In 1993, Ramzi Yousef committed a terrorist attack on the World Trade Center in retaliation for U.S. foreign policy. He escaped to Pakistan. Fortunately and wisely, U.S. officials opted to treat that terrorist attack as a crime rather than an act of war. It took a few years, but ultimately the police found Yousef and he was brought back to the United States, prosecuted in federal court, convicted, and incarcerated.

Because that WTC terrorist attack was treated as a crime, the Pentagon was precluded from doing to Pakistan what it has done to Afghanistan. There were no bombs dropped on the Pakistani people in the attempt to kill Yousef. Consequently, there were no Pakistanis seeking vengeance for the collateral damage done to their friends and relatives.

For Americans who genuinely want to restore a society based on “free enterprise, private property, and limited government,” there is but one solution in foreign affairs: immediately withdraw all U.S. troops from Afghanistan, Iraq, and the rest of the world, bring them home, and discharge them. For people who want more Big Government and less freedom, there is one surefire way to assure success: continue and even expand the occupations of Afghanistan and Iraq.

Jacob Hornberger is founder and president of The Future of Freedom Foundation.

Thursday, January 22, 2009

Give Credit Where Credit Is Due
by Jacob G. Hornberger

Let’s give credit where credit is due. President Obama deserves credit for the new direction he appears to be taking with respect to civil liberties. That is reflected by his plans to shut down the Guantanamo Bay prison camp and his order to suspend the military commissions pending a review of the entire system.

Ever since the Pentagon set up its prison camp in Cuba, The Future of Freedom Foundation has taken a leading role in opposition to the camp. When rumors began to leak out that prisoners were being tortured at Gitmo, we were among the first organizations to speak out. We also fervently opposed the alternative “judicial” system that the Pentagon set up at Guantanamo for trying suspected terrorists. We repeatedly pointed out that the Pentagon was making a mockery out of everything the Framers had accomplished in the Constitution and the Bill of Rights.

We held two major conferences for the purpose of emphasizing the critical importance of civil liberties to a free society. Those two conferences featured American lawyers who were playing a leading role in opposition to Guantanamo Bay and the Bush administration’s enormous assault on civil liberties. These attorneys were Joe Margulies, the lead counsel in the first Guantanamo case in which the Supreme Court upheld the right of habeas corpus, Joanne Mariner, Human Rights Watch attorney, Bruce Fein, former Justice Department lawyer, Jesslyn Radack, former Justice Department lawyer, Andrew Napolitano, Fox News legal commentator, Glenn Greenwald, blogger at Salon.com, Jonathan Turley, law professor at George Washington University, and Doug Bandow, noted libertarian.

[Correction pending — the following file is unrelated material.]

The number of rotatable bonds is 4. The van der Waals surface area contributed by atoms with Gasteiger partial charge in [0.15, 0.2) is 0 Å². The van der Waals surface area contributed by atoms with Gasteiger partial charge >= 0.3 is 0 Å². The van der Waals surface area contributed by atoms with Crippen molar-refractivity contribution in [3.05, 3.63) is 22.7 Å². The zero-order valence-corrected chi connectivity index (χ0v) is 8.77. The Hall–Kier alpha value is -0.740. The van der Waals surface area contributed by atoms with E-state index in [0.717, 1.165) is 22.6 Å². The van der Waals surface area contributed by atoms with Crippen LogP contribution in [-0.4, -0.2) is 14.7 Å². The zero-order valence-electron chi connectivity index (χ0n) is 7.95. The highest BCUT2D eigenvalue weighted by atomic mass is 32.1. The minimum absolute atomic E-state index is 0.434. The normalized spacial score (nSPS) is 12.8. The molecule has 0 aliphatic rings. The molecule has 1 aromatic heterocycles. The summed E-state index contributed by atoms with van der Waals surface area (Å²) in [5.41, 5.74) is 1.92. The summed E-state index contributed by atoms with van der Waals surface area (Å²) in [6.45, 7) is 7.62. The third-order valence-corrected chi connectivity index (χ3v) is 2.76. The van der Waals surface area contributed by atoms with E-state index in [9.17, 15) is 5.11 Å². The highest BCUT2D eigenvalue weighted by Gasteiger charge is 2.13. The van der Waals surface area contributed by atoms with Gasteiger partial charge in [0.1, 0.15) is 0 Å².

If you haven’t yet seen their speeches, I highly recommend that you do so. They are all posted on our website. Their expositions will stand through the ages as among the greatest and most principled defenses of civil liberties ever.

Undoubtedly, every one of them feels as good as we do here at FFF over the new direction that the Obama administration seems to be taking on civil liberties. Joanne Mariner was at Guantanamo monitoring proceedings when Obama’s order to suspend the proceedings was issued. I can only imagine her reaction, after years of ardently opposing such proceedings.

The new president of the United States, a lawyer himself, seems to be saying this: Those who have spent the last several years condemning Guantanamo Bay and defending civil liberties have been right and it is time to place America back on the right track.

And it gets even better. Glenn Greenwald has pointed out (here and here) that the lawyers that Obama has appointed to serve in the Office of Legal Counsel have publicly condemned in law review articles and other forums the Bush administration’s massive assault on civil liberties. That’s the department from which the infamous torture memos were issued.

As Americans, we need to be better than everyone else. Even when our enemies are engaged in wrongful conduct — torture, pillaging, raping, operating kangaroo judicial systems whose outcome is preordained, or whatever — it is incumbent on us to refrain from doing so. We have to be better. We have to be the model for right, just, and proper conduct, even when those we are opposing are the model for the opposite.

There are those who will say, “But this new direction will make us less safe.” To which I reply: First, life is not so dear that it must be purchased at any price, especially when that price is our freedom. Second, there is no guarantee that torture works, especially when it is employed against people who subsequently turn out to be innocent of any wrongdoing. Third, the Guantanamo camp and the military tribunals have only succeeded in pouring fuel on the fire of anger and outrage that foreigners have over U.S. foreign policy. Fourth, the only way to achieve security in the long run is to dismantle America’s foreign empire and its interventionist foreign policy, which are at the root of the anger and hatred against our country.

Of course, it’s still too early to know for certain whether Obama will continue to move our country in a better and freer direction with respect to civil liberties. But initial signs look good and he deserves credit for that.

Jacob Hornberger is founder and president of The Future of Freedom Foundation.

Wednesday, January 21, 2009

Hitler Favored Self-Sacrifice Too
by Jacob G. Hornberger

The mainstream press is aglow over President Obama’s call for Americans to sacrifice for the common good. Obama’s plea mimics that of President Franklin Roosevelt, who asked Americans to do the same thing as part of his New Deal for America in the 1930s.

Back then, it was someone else who was aglow over the president’s call for people to sacrifice for the common good: